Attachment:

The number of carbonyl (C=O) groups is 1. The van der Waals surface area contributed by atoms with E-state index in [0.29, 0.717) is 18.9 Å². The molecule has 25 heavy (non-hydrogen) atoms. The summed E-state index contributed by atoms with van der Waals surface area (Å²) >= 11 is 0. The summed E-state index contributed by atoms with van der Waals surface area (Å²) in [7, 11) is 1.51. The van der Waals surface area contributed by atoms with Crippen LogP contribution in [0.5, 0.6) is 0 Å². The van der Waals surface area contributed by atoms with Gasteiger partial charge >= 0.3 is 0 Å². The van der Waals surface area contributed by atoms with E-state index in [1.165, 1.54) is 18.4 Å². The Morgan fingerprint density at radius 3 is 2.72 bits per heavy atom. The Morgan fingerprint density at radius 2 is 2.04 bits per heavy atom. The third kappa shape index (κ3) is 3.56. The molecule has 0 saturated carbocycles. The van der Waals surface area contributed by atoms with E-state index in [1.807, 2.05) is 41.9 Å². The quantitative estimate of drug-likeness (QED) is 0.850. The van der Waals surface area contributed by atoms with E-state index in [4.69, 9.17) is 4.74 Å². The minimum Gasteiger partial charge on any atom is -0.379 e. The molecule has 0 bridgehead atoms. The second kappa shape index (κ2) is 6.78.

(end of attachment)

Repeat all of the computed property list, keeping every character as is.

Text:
The number of carbonyl (C=O) groups is 1. The van der Waals surface area contributed by atoms with E-state index in [0.29, 0.717) is 18.9 Å². The molecule has 25 heavy (non-hydrogen) atoms. The summed E-state index contributed by atoms with van der Waals surface area (Å²) >= 11 is 0. The summed E-state index contributed by atoms with van der Waals surface area (Å²) in [7, 11) is 1.51. The van der Waals surface area contributed by atoms with Crippen LogP contribution in [0.5, 0.6) is 0 Å². The van der Waals surface area contributed by atoms with Gasteiger partial charge >= 0.3 is 0 Å². The van der Waals surface area contributed by atoms with E-state index in [1.165, 1.54) is 18.4 Å². The Morgan fingerprint density at radius 3 is 2.72 bits per heavy atom. The Morgan fingerprint density at radius 2 is 2.04 bits per heavy atom. The third kappa shape index (κ3) is 3.56. The molecule has 0 saturated carbocycles. The van der Waals surface area contributed by atoms with E-state index in [1.807, 2.05) is 41.9 Å². The quantitative estimate of drug-likeness (QED) is 0.850. The van der Waals surface area contributed by atoms with E-state index in [4.69, 9.17) is 4.74 Å². The minimum Gasteiger partial charge on any atom is -0.379 e. The molecule has 0 bridgehead atoms. The second kappa shape index (κ2) is 6.78.